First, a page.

Scotland looks set to become the first UK region to ban parents from smacking their children.
Labour, the SNP and Green MSPs have pledged support for John Finnie MSP’s plans to protect children from “justifiable assault”.
Under the Criminal Justic (Scotland) Act 2003, Scottish law prohibits parents from shaking their child, striking their head and from using an “implement” during punishment.
MSPs aren’t expected to vote on a smacking ban until 2018, but already it’s gained huge support and opposition at either side of the argument.
Children’s charities, the Law Society of Scotland and the Association of Scottish Police Superintendents, while parents are nervously shuffling from one foot to the other in fear of being legally branded a terrible parent.
However, the move would bring Scotland in line with the majority of Europe, including France, Germany, Norway and the Republic of Ireland, but leaving the rest of the UK behnd to consider their own stance on smacking.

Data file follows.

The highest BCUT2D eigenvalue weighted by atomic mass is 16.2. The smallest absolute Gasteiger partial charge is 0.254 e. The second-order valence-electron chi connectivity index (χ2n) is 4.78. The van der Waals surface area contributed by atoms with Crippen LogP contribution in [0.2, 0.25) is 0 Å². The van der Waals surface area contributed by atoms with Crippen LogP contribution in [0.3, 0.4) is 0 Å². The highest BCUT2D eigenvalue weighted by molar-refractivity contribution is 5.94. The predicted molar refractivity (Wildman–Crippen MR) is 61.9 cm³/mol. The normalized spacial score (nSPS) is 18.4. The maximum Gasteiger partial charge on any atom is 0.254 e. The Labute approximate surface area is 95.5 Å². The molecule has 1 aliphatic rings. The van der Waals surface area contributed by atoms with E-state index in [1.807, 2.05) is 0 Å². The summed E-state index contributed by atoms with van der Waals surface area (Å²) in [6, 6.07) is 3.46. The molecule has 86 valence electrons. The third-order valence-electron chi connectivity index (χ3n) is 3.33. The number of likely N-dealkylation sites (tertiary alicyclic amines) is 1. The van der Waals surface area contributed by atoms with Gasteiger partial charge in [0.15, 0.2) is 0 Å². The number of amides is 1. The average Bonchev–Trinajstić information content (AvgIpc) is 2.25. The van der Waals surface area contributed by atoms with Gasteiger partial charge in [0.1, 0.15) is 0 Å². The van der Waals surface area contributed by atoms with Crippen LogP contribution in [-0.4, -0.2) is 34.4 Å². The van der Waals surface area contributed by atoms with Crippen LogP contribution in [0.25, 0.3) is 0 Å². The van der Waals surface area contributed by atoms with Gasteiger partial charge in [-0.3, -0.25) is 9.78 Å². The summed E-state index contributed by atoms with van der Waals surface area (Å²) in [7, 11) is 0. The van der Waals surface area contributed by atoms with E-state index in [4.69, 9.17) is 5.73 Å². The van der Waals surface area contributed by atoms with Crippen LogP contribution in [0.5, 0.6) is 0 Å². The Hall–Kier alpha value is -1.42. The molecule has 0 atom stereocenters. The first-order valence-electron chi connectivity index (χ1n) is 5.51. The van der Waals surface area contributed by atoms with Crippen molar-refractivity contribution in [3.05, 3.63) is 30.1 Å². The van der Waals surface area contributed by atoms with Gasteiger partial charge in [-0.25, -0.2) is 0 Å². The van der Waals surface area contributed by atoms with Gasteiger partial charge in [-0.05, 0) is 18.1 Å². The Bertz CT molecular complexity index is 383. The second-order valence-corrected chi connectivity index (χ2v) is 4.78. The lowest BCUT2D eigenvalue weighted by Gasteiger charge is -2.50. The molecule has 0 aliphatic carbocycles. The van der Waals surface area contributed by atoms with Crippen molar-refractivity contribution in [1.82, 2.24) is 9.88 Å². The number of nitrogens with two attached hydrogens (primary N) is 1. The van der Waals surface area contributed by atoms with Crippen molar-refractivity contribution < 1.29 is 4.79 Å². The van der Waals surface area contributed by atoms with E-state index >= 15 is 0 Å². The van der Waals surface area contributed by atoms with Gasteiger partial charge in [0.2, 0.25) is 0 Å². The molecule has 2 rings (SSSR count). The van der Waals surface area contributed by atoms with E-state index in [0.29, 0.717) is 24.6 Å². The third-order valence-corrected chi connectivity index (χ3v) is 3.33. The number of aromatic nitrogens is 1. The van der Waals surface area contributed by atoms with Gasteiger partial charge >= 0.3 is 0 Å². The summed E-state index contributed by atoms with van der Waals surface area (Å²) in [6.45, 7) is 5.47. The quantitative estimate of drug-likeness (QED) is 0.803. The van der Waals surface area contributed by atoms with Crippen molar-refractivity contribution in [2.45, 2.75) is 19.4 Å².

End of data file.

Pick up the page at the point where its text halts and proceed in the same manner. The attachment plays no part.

After bringing forward the member bill, Mr Finnie said:
“It is especially welcome that the Scottish Government has reiterated its support for my bill because there is clear evidence that the use of physical punishment is detrimental to children’s long term health and wellbeing.
“Giving children equal protection against assault will send a clear message to all of us about how we treat each other and underpin Scotland’s efforts to reduce violence.”
Defending current legislation, a spokesperson for the Scottish Conservatives said: “In general terms we believe the current legislation which permits reasonable chastisement has worked well and that remains our current position.”
Parents in England, Northern Ireland and Wales are permitted to discipline children with smacking so long as it falls under “reasonable chastisement” and it doesn’t leave a mark, bruise, cut or graze.